Tomorrow May Mean Goodbye

Even as a lad I was keenly aware that death arrives unexpectedly and too soon. My grandpa died when I was only nine years old.  Mr. Bowdie, a close family friend died just a few days before my seventh birthday.  Both of these deaths pchild_cryingrofoundly affected me.

When Mr. Bowdie died, we were supposed to spend the weekend fishing, just like the week before when I had caught my first fish ever.  It was almost a miracle that anyone could catch a fish that day. Mr. Bowdie had a worn-out boat and motor that refused to start that day.  Dad stuck a cane pole in my hand while he and Mr. Bowdie wrestled with the old Evinrude. The boat was half in the water half on the bank. We were making more noise than any fish would brave being around. Somehow a huge old carp happened to swallow the tomato worm on my hook.  I pulled him in with shouts of joy and pride over my first trophy.

Mister Bowdie laughed and jumped up and down more than I did. He promised that the next weekend he would have the motor fixed and we would learn what it was like to catch a whole boatload of fish, together. Sleep didn’t come easy that week as I visualized everything Mr. Bowdie promised.

When the phone rang, I was lying on the floor near dad’s chair watching “Gunsmoke”.  I could tell from dad’s hushed tones that something was wrong.  When he told us that Mr. Bowdie was dead my whole world went dark. I could feel the tightness and lump in my throat. Tears poured uncontrolled down my cheeks.  My tender little boy heart broke for the first time, leaving the harsh promise of many more breakings to come.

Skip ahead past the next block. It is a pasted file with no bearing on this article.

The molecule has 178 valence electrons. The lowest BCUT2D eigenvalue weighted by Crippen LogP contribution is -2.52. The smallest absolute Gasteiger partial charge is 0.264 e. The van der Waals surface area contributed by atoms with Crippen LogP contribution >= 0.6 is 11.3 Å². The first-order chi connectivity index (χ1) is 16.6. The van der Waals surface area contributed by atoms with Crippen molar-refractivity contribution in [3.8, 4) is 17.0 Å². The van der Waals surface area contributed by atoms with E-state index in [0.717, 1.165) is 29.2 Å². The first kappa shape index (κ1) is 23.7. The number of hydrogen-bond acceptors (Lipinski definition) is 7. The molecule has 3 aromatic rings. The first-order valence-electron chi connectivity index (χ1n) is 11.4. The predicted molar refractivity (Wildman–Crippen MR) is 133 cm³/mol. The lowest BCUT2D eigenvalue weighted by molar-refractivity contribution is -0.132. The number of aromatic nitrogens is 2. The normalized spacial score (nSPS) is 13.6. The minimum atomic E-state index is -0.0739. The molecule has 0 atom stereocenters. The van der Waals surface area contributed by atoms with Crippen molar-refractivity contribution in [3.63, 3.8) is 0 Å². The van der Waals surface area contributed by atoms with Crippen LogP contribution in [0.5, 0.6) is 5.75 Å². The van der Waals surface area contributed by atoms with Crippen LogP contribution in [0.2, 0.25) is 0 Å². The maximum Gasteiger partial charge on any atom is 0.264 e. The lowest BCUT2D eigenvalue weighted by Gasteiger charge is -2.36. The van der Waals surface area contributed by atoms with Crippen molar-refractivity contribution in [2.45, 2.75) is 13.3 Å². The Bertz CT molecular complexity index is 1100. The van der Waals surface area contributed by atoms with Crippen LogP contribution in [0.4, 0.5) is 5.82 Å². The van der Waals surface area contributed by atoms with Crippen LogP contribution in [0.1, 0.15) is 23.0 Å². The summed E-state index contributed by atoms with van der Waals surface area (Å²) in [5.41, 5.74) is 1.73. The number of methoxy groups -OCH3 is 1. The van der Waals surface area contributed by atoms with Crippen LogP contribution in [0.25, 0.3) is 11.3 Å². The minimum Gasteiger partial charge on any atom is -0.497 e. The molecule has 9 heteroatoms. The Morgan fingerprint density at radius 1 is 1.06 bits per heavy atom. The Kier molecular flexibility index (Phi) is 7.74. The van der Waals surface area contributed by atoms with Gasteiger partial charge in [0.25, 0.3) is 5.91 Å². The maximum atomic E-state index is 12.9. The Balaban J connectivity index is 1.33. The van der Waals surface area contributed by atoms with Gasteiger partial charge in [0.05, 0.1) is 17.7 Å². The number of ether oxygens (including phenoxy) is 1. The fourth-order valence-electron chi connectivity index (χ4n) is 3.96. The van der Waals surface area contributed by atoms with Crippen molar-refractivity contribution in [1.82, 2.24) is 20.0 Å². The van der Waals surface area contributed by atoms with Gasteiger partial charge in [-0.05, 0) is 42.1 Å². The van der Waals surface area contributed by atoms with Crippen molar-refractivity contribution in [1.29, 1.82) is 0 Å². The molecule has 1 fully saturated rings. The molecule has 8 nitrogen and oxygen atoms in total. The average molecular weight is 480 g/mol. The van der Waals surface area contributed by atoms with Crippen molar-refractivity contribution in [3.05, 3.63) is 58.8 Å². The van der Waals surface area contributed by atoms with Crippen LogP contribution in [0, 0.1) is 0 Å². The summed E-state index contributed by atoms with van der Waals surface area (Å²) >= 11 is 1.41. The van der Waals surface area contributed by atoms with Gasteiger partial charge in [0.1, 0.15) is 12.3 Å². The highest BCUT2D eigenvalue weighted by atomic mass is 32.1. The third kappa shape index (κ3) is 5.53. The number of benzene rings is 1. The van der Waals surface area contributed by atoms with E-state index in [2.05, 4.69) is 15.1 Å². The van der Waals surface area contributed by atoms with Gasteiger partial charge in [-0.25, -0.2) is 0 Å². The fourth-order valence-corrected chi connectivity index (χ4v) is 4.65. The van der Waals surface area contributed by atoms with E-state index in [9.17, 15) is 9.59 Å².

I knew there would be no more sitting in the boat with Mr. Bowdie. There would be no more watching him saucer his coffee, no more digging in his huge tool box. There would never be a time to sit in his lap listening to his fish stories. Mister Bowdie was gone. We would never have those special times together again.  Anything we planned to do could never be done because death stole our future.

Fast forward a few years and my world would be vastly different. My parents divorced. My sister and I moved to Illinois with our mom.  We lived in a few rooms above our landlords the Elluel’s. They owned a telephone and we did not.  We had to go downstairs if we ever got a phone call.  Usually, that only happened on birthdays and Christmas. Phone calls from Texas were precious and seldom came.  I treasured every talk with my dad. My feet didn’t  touch the treads as I leaped down the stairs to the lower floor landing. When I got to the phone I heard the same voice that announced death once before. Dad told us how, “Grandpa had been very sick and just wasn’t strong enough to recover from pneumonia.”  I could feel that familiar ripping of my heart, the heavy cloud of darkness overshadowing me. Oh, how I wanted to run and hide from Dad’s sad voice and the words he spoke.

Cemetery

This time the pain was a little different. At nine years old, I had time to make plans to go to Dickens, Texas and help Granny and Grandpa. I even dreamed about shining his shoes and taking him squirrel hunting.  I promised Grandpa in the summer that I would come help him take care of Granny who was unable to walk any more.  This time I had made the commitment that death would break.

Death is a robber of future plans. Death comes at the worst time and steals our dreams and intentions. Death is certainly cruel but fair in that it hurts everyone it leaves behind.